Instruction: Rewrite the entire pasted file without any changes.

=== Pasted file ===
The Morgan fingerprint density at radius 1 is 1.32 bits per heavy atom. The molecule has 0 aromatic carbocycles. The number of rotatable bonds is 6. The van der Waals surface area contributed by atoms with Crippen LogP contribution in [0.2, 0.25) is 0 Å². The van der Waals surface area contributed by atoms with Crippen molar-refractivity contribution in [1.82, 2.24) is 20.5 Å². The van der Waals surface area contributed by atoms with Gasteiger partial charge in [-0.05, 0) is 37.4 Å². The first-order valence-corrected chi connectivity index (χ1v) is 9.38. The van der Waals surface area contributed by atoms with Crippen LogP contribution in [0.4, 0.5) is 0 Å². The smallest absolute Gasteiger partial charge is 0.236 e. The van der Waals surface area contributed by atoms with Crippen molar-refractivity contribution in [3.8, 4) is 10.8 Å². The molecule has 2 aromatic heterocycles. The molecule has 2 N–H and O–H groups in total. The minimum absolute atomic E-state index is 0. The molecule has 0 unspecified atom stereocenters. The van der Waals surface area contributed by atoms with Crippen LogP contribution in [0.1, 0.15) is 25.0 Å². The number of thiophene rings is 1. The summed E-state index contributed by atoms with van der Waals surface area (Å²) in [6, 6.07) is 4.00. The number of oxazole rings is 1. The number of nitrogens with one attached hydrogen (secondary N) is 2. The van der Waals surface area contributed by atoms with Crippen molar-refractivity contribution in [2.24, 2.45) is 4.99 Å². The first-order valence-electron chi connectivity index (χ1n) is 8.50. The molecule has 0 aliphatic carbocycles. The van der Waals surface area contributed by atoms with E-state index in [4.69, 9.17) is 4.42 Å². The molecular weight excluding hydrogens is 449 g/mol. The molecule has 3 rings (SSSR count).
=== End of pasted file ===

The Morgan fingerprint density at radius 1 is 1.32 bits per heavy atom. The molecule has 0 aromatic carbocycles. The number of rotatable bonds is 6. The van der Waals surface area contributed by atoms with Crippen LogP contribution in [0.2, 0.25) is 0 Å². The van der Waals surface area contributed by atoms with Crippen molar-refractivity contribution in [1.82, 2.24) is 20.5 Å². The van der Waals surface area contributed by atoms with Gasteiger partial charge in [-0.05, 0) is 37.4 Å². The first-order valence-corrected chi connectivity index (χ1v) is 9.38. The van der Waals surface area contributed by atoms with Crippen LogP contribution in [0.4, 0.5) is 0 Å². The smallest absolute Gasteiger partial charge is 0.236 e. The van der Waals surface area contributed by atoms with Crippen molar-refractivity contribution in [3.8, 4) is 10.8 Å². The molecule has 2 aromatic heterocycles. The molecule has 2 N–H and O–H groups in total. The minimum absolute atomic E-state index is 0. The molecule has 0 unspecified atom stereocenters. The van der Waals surface area contributed by atoms with Crippen LogP contribution in [0.1, 0.15) is 25.0 Å². The number of thiophene rings is 1. The summed E-state index contributed by atoms with van der Waals surface area (Å²) in [6, 6.07) is 4.00. The number of oxazole rings is 1. The number of nitrogens with one attached hydrogen (secondary N) is 2. The van der Waals surface area contributed by atoms with Crippen molar-refractivity contribution in [2.24, 2.45) is 4.99 Å². The first-order valence-electron chi connectivity index (χ1n) is 8.50. The molecule has 0 aliphatic carbocycles. The van der Waals surface area contributed by atoms with E-state index in [4.69, 9.17) is 4.42 Å². The molecular weight excluding hydrogens is 449 g/mol. The molecule has 3 rings (SSSR count).